For starters, this book does not fit into the description of this reading list. It's not sci fi, fantasy, or horror. It's simply a history of two men working in the comics business between 1939 and 1954. But the fact that it doesn't fit in doesn't matter. It is a great story, and I'm glad I had the opportunity to read it.
The book follows Joe Kavalier, a Jewish immigrant from Prague who moves to America as a young man to escape the Nazis, and his cousin Sammy Clay, whom he comes to live with in New York City. Sammy sees that Joe has a talent for drawing and gets him a job drawing comics, which Sammy has a knack for writing. The story follows the two of them through the next 15 years as Joe struggles with his rage against Hitler, and Sammy struggles with his feelings of inadequacy about his job and his life. Much like any year-spanning story, the characters lives have their ups and downs, filled with victories and tragedies.
This would be a fine story by itself. I've enjoyed many movies like this - narratives that take in a lengthy span of time to demonstrate the shared experiences of human life and the nature of change. But the story is much more than that, and all because of comics.
The story takes place during the Golden Age of comics, when superheroes were created, and the books enjoyed tremendous popularity. This is a time period highly prized by fans of superheroes and collectors who covet original first editions. It is also a time period I don't relate to easily. I'm not a big fan of superhero comics, and usually only read the ones that stand out in some unique way, like Frank Miller's Batman books. As such, it's even more difficult for me to take interest in the Golden Age stories. Having read American Splendor, Fables, Kabuki, Maus, Sandman, Sin City, Watchmen, it's hard to be satisfied with the simpler stories of that age. I recognize that like all art, those comics represent some fundamental things about that age, but I simply find more modern stories more satisfying.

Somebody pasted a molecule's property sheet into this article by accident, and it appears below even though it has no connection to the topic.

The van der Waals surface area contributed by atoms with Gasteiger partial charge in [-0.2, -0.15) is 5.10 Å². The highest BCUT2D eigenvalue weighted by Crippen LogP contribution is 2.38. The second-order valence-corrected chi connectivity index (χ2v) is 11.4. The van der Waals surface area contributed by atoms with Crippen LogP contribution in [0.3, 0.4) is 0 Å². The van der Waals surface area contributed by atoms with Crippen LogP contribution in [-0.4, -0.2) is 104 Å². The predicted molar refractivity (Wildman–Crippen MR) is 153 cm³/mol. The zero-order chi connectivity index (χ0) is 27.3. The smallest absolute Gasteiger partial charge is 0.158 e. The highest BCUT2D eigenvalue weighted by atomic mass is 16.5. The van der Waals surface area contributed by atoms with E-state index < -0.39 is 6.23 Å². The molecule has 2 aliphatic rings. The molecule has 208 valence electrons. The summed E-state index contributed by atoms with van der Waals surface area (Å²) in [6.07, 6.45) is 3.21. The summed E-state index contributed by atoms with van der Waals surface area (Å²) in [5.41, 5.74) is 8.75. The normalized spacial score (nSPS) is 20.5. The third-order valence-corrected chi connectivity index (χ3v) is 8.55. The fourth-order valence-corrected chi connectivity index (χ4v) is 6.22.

However, perhaps the best way to experience something you don't relate to is through a story of people who do, who care for it so deeply and emotionally that it transforms their lives, which is what makes Kavalier and Clay so beautiful. Chabon's writing describes this affection poetically, without straying into cheesy nostalgia: "Most of all, he loved them for the pictures and stories they contained, the inspirations and lucubrations of five hundred aging boys dreaming as hard as they could for fifteen years, transfiguring their insecurities and delusions, their wishes and their doubts, their public educations and their sexual perversions, into something that only the most purblind of societies would have denied the status of art.
"Having lost (a lot, ok? No spoilers) - the usual charge leveled against comic books, that they offered merely an easy escape from reality, seemed to Joe actually to be a powerful argument on their behalf."
I can't recommend this book highly enough. Read it if you love comics, or ever have. Read it if you've never gotten the whole comic book thing, or if like me you prefer your superheroes in summer movies.
I'm starting Pyramids by Terry Pratchett next, mostly because I need something simple while costuming. This continues the Discworld series with a story about Teppic, an adolescent who is yanked from Ankh-Morpork's assassins' school when his father dies, so that he may become the next pharaoh.